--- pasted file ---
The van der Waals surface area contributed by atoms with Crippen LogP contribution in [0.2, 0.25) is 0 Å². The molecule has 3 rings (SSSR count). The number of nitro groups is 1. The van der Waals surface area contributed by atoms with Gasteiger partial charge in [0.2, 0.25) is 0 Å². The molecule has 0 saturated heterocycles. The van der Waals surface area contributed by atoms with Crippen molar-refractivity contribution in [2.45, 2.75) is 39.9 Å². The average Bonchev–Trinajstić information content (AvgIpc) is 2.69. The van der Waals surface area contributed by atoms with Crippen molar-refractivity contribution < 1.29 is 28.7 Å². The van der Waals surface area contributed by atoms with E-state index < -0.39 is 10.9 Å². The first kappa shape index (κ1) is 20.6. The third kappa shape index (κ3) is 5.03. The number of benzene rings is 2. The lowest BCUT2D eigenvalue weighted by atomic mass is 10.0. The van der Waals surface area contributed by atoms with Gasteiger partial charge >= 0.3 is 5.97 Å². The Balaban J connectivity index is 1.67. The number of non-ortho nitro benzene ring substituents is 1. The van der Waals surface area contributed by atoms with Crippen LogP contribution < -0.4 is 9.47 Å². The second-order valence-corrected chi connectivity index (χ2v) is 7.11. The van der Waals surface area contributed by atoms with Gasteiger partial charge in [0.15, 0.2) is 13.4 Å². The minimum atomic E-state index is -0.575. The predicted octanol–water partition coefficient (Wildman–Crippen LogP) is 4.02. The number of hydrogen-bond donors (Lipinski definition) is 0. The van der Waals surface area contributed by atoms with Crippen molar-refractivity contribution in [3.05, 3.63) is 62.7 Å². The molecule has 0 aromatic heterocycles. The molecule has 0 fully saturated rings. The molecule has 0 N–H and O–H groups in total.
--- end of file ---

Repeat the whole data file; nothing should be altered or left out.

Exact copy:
The van der Waals surface area contributed by atoms with Crippen LogP contribution in [0.2, 0.25) is 0 Å². The molecule has 3 rings (SSSR count). The number of nitro groups is 1. The van der Waals surface area contributed by atoms with Gasteiger partial charge in [0.2, 0.25) is 0 Å². The molecule has 0 saturated heterocycles. The van der Waals surface area contributed by atoms with Crippen molar-refractivity contribution in [2.45, 2.75) is 39.9 Å². The average Bonchev–Trinajstić information content (AvgIpc) is 2.69. The van der Waals surface area contributed by atoms with Crippen molar-refractivity contribution < 1.29 is 28.7 Å². The van der Waals surface area contributed by atoms with E-state index < -0.39 is 10.9 Å². The first kappa shape index (κ1) is 20.6. The third kappa shape index (κ3) is 5.03. The number of benzene rings is 2. The lowest BCUT2D eigenvalue weighted by atomic mass is 10.0. The van der Waals surface area contributed by atoms with Gasteiger partial charge >= 0.3 is 5.97 Å². The Balaban J connectivity index is 1.67. The number of non-ortho nitro benzene ring substituents is 1. The van der Waals surface area contributed by atoms with Crippen LogP contribution < -0.4 is 9.47 Å². The second-order valence-corrected chi connectivity index (χ2v) is 7.11. The van der Waals surface area contributed by atoms with Gasteiger partial charge in [0.15, 0.2) is 13.4 Å². The minimum atomic E-state index is -0.575. The predicted octanol–water partition coefficient (Wildman–Crippen LogP) is 4.02. The number of hydrogen-bond donors (Lipinski definition) is 0. The van der Waals surface area contributed by atoms with Crippen molar-refractivity contribution in [3.05, 3.63) is 62.7 Å². The molecule has 0 aromatic heterocycles. The molecule has 0 fully saturated rings. The molecule has 0 N–H and O–H groups in total.